“When people think about the story of the Titanic they think about a really fantastic ship which crashed into an iceberg and sank. But I think as we have gone through the rehearsals we’ve been seeing the people as an interactive living museum in which we are paying homage to them.”


Showstopping Stories for Social Distancing

We’ve put together a quarantine reading list with a touch of theatrical sparkle!

Here are 10 books that have inspired some of the world’s greatest musicals. We can’t promise jazz hands or showtunes, but you might discover something special in the original source material.

1. Les Misérables (1862) by Victor Hugo
An epic novel centring on the struggles and redemption of ex-convict Jean Valjean. More than a quarter of the book is devoted to moralistic essays on topics varying from the Battle of Waterloo to sewage systems. Not surprisingly, these deviations were left out of the musical adaptation!

2. Tevye’s Daughters (1894) by Sholom Aleichem
A collection of tales about Tevye, a dairyman living in a Jewish shtetl in Russia, were the inspiration for Fiddler on the Roof. Originally written in Yiddish, they tell of Tevye’s troublesome daughters, his business dealings and the encroachment of outside influences on his way of life. 

3. The Idyll of Miss Sarah Brown (1933) by Damon Runyon
Along with Runyon’s other short stories exploring Broadway in the Prohibition era, this tale was the basis for Guys and Dolls, a love story between a gambler and a missionary.

4. The Phantom of the Opera (1910) by Gaston Leroux
First serialised in newspapers, this gothic novel was inspired by the Palais Garnier opera house in Paris. Leroux claimed, even on his death bed, that the book was based on true events. Indeed, an underwater pool can still be found under the opera house today!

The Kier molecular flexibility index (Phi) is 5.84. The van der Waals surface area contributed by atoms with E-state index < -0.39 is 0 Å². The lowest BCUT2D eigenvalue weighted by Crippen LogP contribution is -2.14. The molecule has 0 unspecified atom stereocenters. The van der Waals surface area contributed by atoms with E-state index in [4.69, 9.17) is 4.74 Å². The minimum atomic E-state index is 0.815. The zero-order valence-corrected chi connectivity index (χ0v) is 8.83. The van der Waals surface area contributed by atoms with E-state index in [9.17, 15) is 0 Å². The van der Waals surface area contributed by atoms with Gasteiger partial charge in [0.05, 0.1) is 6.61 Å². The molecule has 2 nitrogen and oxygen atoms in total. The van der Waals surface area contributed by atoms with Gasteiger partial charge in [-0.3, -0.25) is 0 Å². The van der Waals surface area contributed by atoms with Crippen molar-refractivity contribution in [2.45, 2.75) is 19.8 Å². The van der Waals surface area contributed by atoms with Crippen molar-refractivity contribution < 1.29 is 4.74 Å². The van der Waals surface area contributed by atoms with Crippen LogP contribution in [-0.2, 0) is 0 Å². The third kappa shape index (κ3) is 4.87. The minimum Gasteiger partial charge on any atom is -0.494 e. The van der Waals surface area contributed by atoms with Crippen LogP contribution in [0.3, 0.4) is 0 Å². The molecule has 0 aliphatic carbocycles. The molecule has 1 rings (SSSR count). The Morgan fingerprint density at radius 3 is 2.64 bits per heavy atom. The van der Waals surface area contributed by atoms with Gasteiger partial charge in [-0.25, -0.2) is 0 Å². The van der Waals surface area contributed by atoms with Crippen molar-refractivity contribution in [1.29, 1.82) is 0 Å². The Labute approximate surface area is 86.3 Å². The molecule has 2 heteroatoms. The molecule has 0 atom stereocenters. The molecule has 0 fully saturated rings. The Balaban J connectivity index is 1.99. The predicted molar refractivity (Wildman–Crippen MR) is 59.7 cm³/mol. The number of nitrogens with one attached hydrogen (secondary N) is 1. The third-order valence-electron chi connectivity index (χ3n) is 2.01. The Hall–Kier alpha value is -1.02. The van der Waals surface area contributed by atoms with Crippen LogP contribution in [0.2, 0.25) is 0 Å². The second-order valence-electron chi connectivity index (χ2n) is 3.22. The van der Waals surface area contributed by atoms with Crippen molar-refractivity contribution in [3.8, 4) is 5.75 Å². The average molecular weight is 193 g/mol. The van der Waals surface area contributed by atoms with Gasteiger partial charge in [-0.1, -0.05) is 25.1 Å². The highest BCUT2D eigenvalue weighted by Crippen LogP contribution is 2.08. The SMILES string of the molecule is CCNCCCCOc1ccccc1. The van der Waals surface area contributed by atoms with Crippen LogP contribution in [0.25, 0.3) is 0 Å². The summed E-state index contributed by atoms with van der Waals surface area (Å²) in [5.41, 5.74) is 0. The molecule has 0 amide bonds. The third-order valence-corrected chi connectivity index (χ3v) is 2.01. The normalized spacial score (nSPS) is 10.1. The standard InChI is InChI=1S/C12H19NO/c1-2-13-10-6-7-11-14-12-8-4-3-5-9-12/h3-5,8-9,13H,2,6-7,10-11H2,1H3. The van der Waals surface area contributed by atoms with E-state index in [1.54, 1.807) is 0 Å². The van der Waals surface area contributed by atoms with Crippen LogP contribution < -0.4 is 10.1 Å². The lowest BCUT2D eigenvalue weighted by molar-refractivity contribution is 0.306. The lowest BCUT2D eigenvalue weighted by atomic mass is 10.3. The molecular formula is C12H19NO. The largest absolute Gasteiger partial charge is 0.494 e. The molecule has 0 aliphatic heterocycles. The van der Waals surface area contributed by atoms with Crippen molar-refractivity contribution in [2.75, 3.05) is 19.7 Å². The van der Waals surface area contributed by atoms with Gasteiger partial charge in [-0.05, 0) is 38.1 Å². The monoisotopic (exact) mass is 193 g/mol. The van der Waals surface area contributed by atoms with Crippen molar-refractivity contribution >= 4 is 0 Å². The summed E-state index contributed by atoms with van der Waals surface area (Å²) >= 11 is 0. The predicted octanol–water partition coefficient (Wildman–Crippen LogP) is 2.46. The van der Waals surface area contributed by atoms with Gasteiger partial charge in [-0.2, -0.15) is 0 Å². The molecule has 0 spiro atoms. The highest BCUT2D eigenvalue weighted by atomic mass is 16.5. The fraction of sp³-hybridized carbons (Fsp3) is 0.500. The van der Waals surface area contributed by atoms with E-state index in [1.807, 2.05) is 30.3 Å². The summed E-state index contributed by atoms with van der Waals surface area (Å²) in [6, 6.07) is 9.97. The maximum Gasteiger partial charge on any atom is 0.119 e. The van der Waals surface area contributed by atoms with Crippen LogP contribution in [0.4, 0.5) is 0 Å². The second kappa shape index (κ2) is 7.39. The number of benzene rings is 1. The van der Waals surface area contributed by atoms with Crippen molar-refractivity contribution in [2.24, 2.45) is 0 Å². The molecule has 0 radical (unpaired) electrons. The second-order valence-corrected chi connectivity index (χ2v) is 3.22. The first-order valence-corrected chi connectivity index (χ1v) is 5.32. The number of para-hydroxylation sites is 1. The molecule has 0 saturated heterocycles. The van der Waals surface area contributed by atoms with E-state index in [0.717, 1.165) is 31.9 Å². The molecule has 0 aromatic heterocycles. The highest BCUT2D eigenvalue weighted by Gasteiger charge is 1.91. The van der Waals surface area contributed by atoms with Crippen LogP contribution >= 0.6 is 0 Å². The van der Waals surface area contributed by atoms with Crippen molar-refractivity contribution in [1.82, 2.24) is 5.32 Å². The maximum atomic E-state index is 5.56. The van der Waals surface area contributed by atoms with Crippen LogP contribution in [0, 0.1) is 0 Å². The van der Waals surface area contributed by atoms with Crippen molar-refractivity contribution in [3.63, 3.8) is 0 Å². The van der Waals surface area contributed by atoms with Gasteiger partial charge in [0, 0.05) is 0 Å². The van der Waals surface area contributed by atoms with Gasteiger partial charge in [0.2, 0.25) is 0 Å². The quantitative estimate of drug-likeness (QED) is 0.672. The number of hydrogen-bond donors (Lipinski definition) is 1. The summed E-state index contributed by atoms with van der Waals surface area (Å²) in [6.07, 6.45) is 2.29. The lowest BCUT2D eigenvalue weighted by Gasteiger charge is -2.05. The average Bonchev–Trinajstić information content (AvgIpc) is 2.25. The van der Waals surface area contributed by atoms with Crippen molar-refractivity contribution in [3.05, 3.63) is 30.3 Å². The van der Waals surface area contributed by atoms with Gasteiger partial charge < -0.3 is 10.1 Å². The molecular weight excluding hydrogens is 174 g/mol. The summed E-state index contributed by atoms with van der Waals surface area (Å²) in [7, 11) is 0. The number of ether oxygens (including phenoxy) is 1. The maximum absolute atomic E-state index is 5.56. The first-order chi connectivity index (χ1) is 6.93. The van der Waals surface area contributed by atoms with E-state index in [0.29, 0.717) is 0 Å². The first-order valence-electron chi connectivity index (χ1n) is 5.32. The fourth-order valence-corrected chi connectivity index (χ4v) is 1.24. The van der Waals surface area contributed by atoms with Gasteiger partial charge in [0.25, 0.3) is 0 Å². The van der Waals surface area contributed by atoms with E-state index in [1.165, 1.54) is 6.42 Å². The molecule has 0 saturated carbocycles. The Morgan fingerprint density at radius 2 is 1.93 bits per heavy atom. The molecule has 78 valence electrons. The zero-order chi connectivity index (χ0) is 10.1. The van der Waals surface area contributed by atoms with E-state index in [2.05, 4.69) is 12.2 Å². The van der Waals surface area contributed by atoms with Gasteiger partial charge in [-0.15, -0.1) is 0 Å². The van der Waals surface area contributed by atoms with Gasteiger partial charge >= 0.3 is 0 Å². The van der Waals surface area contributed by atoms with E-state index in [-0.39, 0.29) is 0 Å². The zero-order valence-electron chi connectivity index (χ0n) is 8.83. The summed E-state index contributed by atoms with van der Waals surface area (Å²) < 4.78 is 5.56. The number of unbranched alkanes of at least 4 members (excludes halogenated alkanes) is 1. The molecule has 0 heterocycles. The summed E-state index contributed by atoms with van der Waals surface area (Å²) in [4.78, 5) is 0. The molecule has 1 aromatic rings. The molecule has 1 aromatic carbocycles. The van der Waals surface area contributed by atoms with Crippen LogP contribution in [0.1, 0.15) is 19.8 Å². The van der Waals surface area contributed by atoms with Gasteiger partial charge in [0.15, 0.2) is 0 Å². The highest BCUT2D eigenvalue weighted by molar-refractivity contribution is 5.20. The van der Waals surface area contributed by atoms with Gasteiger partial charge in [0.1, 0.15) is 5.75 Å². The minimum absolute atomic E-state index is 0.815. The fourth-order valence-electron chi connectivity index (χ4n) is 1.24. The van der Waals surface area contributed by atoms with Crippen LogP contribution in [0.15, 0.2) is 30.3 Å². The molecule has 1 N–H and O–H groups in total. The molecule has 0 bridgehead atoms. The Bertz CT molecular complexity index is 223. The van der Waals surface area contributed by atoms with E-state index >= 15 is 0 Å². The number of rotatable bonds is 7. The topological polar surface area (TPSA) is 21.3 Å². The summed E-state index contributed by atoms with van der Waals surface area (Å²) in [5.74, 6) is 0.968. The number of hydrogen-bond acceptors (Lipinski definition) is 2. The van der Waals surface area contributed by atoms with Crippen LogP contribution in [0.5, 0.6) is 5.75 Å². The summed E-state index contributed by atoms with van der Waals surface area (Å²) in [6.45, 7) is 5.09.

5. Goodbye to Berlin (1933) by Christopher Isherwood
The basis for Cabaret, this semi-autobiographical book takes place in 1930s Berlin. It’s written as a loosely connected collection of six stories inspired by the intriguing people Isherwood met in the city just before the Nazis came to power. The cabaret singer, Sally Bowles, is his most memorable creation. 

6. Old Possum’s Book of Practical Cats (1939) by T.S. Eliot
Eliot originally wrote these whimsical poems about a group of cats for his godchildren under the name ‘Old Possum’. Adapted by Andrew Lloyd Webber into Cats in the 1980s, the musical is as quirky as the poetry!

7. Anna and the King of Siam (1944) by Margaret Landon
This novel is based on the memoirs of Anna Leonowens who travelled to Siam (now Thailand) in the 1860s to teach the King’s children and wives. Landon embellished these writings into a love story which  later inspired the Rodgers and Hammerstein classic, The King and I.

8. The Color Purple (1982) by Alice Walker
Mainly written in the form of letters, this novel focuses on the lives of African-American women in rural Georgia in the 1930s. It won the Pulitzer Prize for Fiction in 1983 and was adapted into a Broadway musical in 2005. Birmingham Hippodrome staged a triumphant production of the show in 2019, co-produced with Leicester Curve.

9. Wicked: The Life and Times of the Wicked Witch of the West (1995) by Gregory Maguire
The first in The Wicked Years series of books, this novel gives an alternative backstory to characters encountered in The Wizard of Oz by L. Frank Baum and is also a commentary on the nature of good and evil. The main character, Elphaba (the Wicked Witch of the West), is derived from the initials of Baum: L-F-B.

10. Alexander Hamilton (2004) by Ron Chernow
This biography about one of the Founding Fathers of the United States became an international bestseller after Lin-Manuel Miranda read the book on holiday and convinced Chernow he could turn it into a Hip-Hop musical. Chernow worked as historical consultant on Hamilton for six years while Miranda devised the show.  


Perfect pantomime cast announced!

…roles in Sunset Boulevard, Anything Goes, Phantom of the Opera, Miss Saigon and Company. He was on the TV judging panel of How Do You Solve a Problem Like Maria?…


This week's cultural picks...

Read more


Help the show go on

Read more


Extended closure of Birmingham Hippodrome

Read more